But that’s far from the most rewarding approach. Niagara Falls is a world wonder, which deserves and can entertain you for at least a full day. Allow time for the awe-inspiring overlooks on both the US and Canada sides, a memorable boat tour and, for other perspectives, Cave of the Winds and Journey Behind the Falls. Add to that the after-dark fireworks and illuminations.
Niagara Falls is open for visitors 24 hours a day every day of the year. However, some attractions, such as boat tours and Cave of the Winds, are closed during the colder months of the year, typically from October to April.
Gawking at the majestic Niagara Falls is completely free. This includes taking in the falls from the overlooks as well as enjoying the popular light shows and fireworks. Other experiences, including boat tours, Cave of the Winds and the Journey Behind The Falls, require fees.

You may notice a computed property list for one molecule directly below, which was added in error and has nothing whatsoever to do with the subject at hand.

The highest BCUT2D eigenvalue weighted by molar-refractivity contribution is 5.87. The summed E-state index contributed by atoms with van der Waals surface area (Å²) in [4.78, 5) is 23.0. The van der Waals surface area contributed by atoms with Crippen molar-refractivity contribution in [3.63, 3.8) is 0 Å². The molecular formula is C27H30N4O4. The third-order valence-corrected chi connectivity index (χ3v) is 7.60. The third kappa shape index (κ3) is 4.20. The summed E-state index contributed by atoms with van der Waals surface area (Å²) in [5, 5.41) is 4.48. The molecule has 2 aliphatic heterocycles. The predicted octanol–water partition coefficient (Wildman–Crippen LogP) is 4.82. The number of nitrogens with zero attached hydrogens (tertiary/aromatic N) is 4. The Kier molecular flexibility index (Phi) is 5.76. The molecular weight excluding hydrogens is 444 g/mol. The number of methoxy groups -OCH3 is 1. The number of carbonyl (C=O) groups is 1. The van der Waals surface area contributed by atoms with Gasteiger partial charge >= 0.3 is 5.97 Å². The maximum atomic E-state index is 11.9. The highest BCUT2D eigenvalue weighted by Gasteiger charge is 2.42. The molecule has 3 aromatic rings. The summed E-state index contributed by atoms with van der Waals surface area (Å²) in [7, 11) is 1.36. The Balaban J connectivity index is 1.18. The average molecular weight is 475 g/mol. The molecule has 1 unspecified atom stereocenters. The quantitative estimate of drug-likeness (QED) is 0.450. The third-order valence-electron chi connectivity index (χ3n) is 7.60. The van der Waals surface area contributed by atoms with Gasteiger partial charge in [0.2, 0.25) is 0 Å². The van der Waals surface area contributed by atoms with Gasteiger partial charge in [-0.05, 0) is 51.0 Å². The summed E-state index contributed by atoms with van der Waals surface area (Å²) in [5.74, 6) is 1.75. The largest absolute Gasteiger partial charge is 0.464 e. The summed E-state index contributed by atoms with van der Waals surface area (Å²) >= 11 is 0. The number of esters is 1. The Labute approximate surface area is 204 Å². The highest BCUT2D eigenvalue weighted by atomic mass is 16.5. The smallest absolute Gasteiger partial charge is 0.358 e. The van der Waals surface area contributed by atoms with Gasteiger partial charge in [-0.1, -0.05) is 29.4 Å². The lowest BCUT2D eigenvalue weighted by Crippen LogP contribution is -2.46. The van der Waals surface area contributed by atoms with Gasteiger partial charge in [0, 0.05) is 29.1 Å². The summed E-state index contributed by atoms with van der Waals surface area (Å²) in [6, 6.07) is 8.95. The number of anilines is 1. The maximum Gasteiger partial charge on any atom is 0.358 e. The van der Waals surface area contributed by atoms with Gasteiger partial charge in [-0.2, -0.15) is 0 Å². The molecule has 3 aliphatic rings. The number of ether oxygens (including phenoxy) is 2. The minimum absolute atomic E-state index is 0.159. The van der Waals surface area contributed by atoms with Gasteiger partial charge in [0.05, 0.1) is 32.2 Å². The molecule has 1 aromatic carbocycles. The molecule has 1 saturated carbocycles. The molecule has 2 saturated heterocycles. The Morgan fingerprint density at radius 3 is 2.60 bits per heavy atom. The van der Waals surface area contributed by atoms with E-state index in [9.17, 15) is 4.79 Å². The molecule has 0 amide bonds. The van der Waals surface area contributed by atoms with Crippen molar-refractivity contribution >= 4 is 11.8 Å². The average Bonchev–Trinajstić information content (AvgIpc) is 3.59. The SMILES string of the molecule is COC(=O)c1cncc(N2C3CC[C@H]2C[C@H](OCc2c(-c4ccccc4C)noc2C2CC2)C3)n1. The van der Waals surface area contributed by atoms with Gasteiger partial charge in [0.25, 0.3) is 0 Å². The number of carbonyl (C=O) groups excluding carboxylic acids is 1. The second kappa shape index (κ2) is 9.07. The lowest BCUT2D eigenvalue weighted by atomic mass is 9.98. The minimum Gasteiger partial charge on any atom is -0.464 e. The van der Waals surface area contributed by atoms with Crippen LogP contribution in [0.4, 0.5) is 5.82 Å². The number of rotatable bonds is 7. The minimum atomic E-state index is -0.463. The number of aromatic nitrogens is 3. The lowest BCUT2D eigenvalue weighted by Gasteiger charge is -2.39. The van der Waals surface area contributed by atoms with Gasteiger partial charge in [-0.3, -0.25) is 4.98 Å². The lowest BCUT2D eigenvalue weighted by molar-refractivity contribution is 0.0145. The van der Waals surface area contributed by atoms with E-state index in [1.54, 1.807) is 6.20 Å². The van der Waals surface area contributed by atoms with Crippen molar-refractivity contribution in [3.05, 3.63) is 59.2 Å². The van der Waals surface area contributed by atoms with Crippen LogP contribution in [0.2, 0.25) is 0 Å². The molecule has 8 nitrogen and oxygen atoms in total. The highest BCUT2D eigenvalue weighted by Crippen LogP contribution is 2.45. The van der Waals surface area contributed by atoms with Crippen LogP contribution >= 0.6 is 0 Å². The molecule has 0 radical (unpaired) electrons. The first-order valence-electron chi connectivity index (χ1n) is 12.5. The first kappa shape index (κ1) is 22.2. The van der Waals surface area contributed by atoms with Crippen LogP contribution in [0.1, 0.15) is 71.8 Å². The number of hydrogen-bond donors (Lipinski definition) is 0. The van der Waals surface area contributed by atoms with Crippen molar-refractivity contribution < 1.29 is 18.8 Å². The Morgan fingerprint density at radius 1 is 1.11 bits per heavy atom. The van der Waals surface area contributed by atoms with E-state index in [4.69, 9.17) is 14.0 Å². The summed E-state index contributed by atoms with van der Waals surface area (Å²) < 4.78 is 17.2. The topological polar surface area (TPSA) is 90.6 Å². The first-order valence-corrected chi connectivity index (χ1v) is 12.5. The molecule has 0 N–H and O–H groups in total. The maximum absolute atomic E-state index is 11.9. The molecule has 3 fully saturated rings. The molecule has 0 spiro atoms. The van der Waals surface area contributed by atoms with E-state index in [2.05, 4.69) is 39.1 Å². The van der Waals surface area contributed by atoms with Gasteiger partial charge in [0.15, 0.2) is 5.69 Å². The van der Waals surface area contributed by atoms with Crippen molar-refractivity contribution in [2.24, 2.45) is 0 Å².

Niagara Falls is a year-round attraction, and each season is beautiful at the breathtaking falls. Some experiences, such as boat tours and Cave of the Winds, are closed during the off season. On the other hand, these colder months mean more manageable crowds and lower hotel rates than during Niagara’s fully operational summer.
Both Lake Ontario and Lake Erie offer several stunning lake beaches. From Niagara Falls, it’s 24 km to Lakeside Park Beach in St. Catharines, on Lake Ontario, and 31 km to Crystal Beach in Fort Erie, on Lake Erie.
Related: Also check our comprehensive list of the best things to do in the USA. Do you think Niagara Falls is there?